Blog - WI2 - cemetary

We’ve had entirely too many funerals lately. This week, another dear family friend passed away. While I believe, as a Christian, that he will be reunited with his family and loved ones again one day in heaven, it’s still a hard adjustment to go from being together in the moment, to waiting years – perhaps even decades – to be together again.

blog - graves

When we were dancing and having fun at Uncle Frank and Aunt Pat’s anniversary party up north, our six-year-old granddaughter said, “This party is so much fun that I wish it could go on forever.” I felt that way yesterday at my parent’s party, too.

Blog - Imix

The thing is, everything in this life is transitory. One party ends, and we say goodbye, and then we’re invited to another, and another, and new things spring up from the old. A tree that we’ve grown to love falls or is cut down, and then, a few months later, there’s a wildflower, or a new tree growing out from what’s left of the stump. We hope for the harvest in the long cold winter, and then come spring, we plant our fields again.

Blog - stump

Knowing that something beautiful will rise from the ashes doesn’t make saying those final goodbyes easier, but it does keep us looking up, moving on, and always looking forward to the next party.

Blog - Lupine

So for now – so long, farewell, auf wiedersehen, goodbye. I’m winging my way to Europe, but I’ll be back before you know it. And, I promise, we’ll party until the sun goes down… or maybe I should say, until the sun rises on a new day.

Blog - Sunset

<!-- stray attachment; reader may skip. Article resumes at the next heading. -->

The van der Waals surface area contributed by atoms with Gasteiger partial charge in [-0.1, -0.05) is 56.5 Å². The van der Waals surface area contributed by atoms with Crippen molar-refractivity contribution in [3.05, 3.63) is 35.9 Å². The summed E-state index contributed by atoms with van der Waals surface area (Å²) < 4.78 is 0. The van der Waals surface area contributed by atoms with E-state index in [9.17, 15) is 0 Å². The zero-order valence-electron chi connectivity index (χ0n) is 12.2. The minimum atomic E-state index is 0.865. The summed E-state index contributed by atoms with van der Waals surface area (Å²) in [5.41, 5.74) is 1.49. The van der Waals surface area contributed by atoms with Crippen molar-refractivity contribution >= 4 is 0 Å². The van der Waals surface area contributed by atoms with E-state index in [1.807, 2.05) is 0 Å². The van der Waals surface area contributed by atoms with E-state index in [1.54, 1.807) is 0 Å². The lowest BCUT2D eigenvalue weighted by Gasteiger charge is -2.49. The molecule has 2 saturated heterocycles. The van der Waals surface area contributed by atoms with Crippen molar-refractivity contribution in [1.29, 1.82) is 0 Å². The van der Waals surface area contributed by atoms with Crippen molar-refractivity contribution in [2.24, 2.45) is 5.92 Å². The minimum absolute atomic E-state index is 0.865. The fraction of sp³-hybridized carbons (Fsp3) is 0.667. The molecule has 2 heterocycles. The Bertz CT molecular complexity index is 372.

Sherrie Hansen’s Bio:
Twenty-three years ago, Sherrie rescued a dilapidated Victorian house in northern Iowa from the bulldozer’s grips and turned it into a bed and breakfast and tea house, the Blue Belle Inn.  Sherrie has also lived in Colorado Springs, CO, Augsburg, Germany, Wheaton, IL, and Bar Harbor, Maine. She grew up on a farm in southern Minnesota. After 12 years of writing romance novels, Sherrie met and married her real-life hero, Mark Decker, a pastor. They now live in 2 different houses, 85 miles apart, and Sherrie writes on the run whenever she has a spare minute. Sherrie enjoys playing the piano, photography, traveling, and going on weekly adventures with her nieces and nephew. “Shy Violet” is Sherrie’s eighth book to be published by Second Wind Publishing.

Links:

http://www.facebook.com/SherrieHansenAuthor
https://sherriehansen.wordpress.com/
http://www.BlueBelleInn.com or http://www.BlueBelleBooks.com
https://twitter.com/SherrieHansen
http://www.goodreads.com/author/show/2870454.Sherrie_Hansen

https://www.pinterest.com/sherriebluebell/

Books Titles: Wildflowers of Scotland novels – Thistle Down (a prequel novella), Wild Rose, Blue Belle, Shy Violet. Night and Day, Love Notes, and the Maple Valley Trilogy – Stormy Weather, Water Lily, and Merry Go Round.  

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PLUM TART IRIS – New Release

Seaside Daisy

NEW RELEASE!

Daybreak (Sequel to Night & Day)

Night and Day

Golden Rod

Sweet William

Shy Violet

Blue Belle

Wild Rose

Thistle Down

Love Notes

Stormy Weather

Water Lily

Merry Go Round